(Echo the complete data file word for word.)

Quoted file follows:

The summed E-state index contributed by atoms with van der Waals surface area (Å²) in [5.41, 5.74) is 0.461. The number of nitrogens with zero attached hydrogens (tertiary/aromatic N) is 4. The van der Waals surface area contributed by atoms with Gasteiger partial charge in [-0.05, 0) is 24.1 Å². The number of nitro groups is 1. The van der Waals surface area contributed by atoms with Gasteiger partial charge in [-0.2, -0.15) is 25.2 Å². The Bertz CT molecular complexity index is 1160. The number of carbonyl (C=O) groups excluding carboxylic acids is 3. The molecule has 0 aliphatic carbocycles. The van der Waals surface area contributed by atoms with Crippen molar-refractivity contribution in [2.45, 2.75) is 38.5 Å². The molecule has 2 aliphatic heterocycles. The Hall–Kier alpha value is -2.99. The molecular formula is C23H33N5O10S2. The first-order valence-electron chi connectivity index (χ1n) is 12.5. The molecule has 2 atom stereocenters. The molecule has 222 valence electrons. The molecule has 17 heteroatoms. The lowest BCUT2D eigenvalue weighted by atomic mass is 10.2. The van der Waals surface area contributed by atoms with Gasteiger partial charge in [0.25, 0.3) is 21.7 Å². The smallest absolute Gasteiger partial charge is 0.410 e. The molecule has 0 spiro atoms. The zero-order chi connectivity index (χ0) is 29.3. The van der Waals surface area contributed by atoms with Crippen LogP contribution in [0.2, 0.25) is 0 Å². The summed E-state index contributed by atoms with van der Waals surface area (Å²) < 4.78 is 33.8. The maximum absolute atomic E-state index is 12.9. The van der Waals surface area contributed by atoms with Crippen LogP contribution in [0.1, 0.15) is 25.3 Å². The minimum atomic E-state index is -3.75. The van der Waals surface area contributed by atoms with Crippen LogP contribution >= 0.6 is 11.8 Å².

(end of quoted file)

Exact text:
The summed E-state index contributed by atoms with van der Waals surface area (Å²) in [5.41, 5.74) is 0.461. The number of nitrogens with zero attached hydrogens (tertiary/aromatic N) is 4. The van der Waals surface area contributed by atoms with Gasteiger partial charge in [-0.05, 0) is 24.1 Å². The number of nitro groups is 1. The van der Waals surface area contributed by atoms with Gasteiger partial charge in [-0.2, -0.15) is 25.2 Å². The Bertz CT molecular complexity index is 1160. The number of carbonyl (C=O) groups excluding carboxylic acids is 3. The molecule has 0 aliphatic carbocycles. The van der Waals surface area contributed by atoms with Crippen molar-refractivity contribution in [2.45, 2.75) is 38.5 Å². The molecule has 2 aliphatic heterocycles. The Hall–Kier alpha value is -2.99. The molecular formula is C23H33N5O10S2. The first-order valence-electron chi connectivity index (χ1n) is 12.5. The molecule has 2 atom stereocenters. The molecule has 222 valence electrons. The molecule has 17 heteroatoms. The lowest BCUT2D eigenvalue weighted by atomic mass is 10.2. The van der Waals surface area contributed by atoms with Gasteiger partial charge in [0.25, 0.3) is 21.7 Å². The smallest absolute Gasteiger partial charge is 0.410 e. The molecule has 0 spiro atoms. The zero-order chi connectivity index (χ0) is 29.3. The van der Waals surface area contributed by atoms with Crippen LogP contribution in [0.2, 0.25) is 0 Å². The summed E-state index contributed by atoms with van der Waals surface area (Å²) < 4.78 is 33.8. The maximum absolute atomic E-state index is 12.9. The van der Waals surface area contributed by atoms with Crippen LogP contribution in [0.1, 0.15) is 25.3 Å². The minimum atomic E-state index is -3.75. The van der Waals surface area contributed by atoms with Crippen LogP contribution >= 0.6 is 11.8 Å².